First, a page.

Back in the ward, I’ve worked tirelessly to ensure our communities get their share of city resources and investments. Our neighborhood schools have seen over $29 million in capital investments. That means new playgrounds, turf fields, and important upgrades like new science labs and air conditioning.
Our public parks have seen exciting upgrades totaling $28 million on my watch. We have new riverfront trails, bike path connectors, a new hockey rink, a beautiful dog park, tennis courts, and soon we will enjoy the 312 RiverRun trail.
I believe the 33rd Ward is made up of some of the best neighborhoods in Chicago to live, work or play and I’m confident that my efforts as alderman have played a role in shaping this community we enjoy today.
Chicago is on the hook for $42 billion in unfunded pension liabilities, which works out to $35,000 for every household. Those pensions, in the language of the Illinois Constitution, “shall not be diminished or impaired.” Should the state Constitution be amended to allow a reduction in pension benefits for current city employees or retirees? How about reducing pension benefits for new employees? Please explain.
Deborah Mell: I oppose a constitutional amendment that reneges on our promises to public workers.
Our unfunded pension liabilities pose the greatest threat to our fiscal health. If we ignore it for much longer, there will be room for little else in our operating budget. That would be a disaster for our city.
We need to get on a path towards making sure our funds are solvent. That will require bold action and we don’t have a lot of time to waste. I reject the idea that we need to start by cutting benefits, raising property taxes on low- and middle-income Chicagoans, or overlying on regressive fines and fees that make it harder for working class residents to get by in Chicago.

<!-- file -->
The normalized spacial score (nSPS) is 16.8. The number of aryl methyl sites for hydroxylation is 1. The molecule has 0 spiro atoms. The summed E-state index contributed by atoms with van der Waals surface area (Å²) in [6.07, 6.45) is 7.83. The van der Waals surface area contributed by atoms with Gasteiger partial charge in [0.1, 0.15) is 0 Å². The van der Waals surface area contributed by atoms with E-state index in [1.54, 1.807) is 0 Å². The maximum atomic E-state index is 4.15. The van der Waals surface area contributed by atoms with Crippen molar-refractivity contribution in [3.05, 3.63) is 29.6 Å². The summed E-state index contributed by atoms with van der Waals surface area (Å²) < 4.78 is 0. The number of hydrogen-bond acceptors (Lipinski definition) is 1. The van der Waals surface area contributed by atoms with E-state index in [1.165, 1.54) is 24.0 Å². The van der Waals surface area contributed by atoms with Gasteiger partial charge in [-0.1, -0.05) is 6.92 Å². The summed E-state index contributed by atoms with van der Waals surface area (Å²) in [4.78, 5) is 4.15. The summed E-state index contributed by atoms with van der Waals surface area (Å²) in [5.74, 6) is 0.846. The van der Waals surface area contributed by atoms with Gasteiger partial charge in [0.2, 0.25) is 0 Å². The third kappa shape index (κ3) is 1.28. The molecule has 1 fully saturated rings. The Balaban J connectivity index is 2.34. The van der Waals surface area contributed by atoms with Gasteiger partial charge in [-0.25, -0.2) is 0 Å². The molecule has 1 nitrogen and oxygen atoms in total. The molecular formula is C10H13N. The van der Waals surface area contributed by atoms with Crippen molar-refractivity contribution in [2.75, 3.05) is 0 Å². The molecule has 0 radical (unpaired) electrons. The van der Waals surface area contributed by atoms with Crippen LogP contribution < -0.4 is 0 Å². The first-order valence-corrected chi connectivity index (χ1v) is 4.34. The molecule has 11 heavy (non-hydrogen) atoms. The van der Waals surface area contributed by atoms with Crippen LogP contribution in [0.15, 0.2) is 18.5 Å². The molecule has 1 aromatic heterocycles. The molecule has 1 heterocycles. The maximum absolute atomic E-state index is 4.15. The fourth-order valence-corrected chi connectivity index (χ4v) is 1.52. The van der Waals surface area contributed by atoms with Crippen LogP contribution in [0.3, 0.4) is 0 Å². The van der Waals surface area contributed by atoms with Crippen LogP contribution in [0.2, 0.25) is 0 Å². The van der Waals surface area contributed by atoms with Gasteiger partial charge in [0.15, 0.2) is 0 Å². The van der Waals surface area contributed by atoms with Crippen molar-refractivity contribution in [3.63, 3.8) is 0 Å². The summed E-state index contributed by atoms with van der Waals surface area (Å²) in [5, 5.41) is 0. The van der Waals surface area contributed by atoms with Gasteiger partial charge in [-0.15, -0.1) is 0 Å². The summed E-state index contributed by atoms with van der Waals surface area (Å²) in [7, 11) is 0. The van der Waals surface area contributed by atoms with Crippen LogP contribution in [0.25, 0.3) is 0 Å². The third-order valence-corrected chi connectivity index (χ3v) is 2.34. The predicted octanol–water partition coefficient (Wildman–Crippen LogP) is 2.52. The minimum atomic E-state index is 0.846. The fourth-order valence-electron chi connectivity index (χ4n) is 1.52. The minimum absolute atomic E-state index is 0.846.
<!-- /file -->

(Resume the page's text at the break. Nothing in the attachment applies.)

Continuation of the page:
When an economy collapses anywhere in the world–the banks get paid. When our government doesn’t have an operating budget–the banks get paid. The banks always get paid. We need to use every bit of leverage over these banks and get them to make meaningful concessions.
It’s time for us to work with our colleagues in Springfield and build a movement towards passing a progressive income tax in the state of Illinois.
We also have a responsibility to prioritize our spending before asking the taxpayers to make additional sacrifices. Many Chicagoans see a city government that can always find the money for somethings and not others. It’s hard to dispute.
We should stop subsidizing corporate development instead prioritize spending on education, housing, and a narrow set of economic development plans in communities where we can grow our tax base and create new jobs in economically depressed neighborhoods. A lot of savings can be materialized. It’s time for the city to reform a system that offers generous subsidizes and tax breaks those who can and should pay their fair share.
Of the following often proposed sources of new revenue for Chicago, which of the following do you favor, and why? A Chicago casino, legalized and taxed recreational marijuana, a LaSalle Street tax, a commuter tax, a property tax increase, a municipal sales tax increase, a real estate transfer tax increase, video gambling.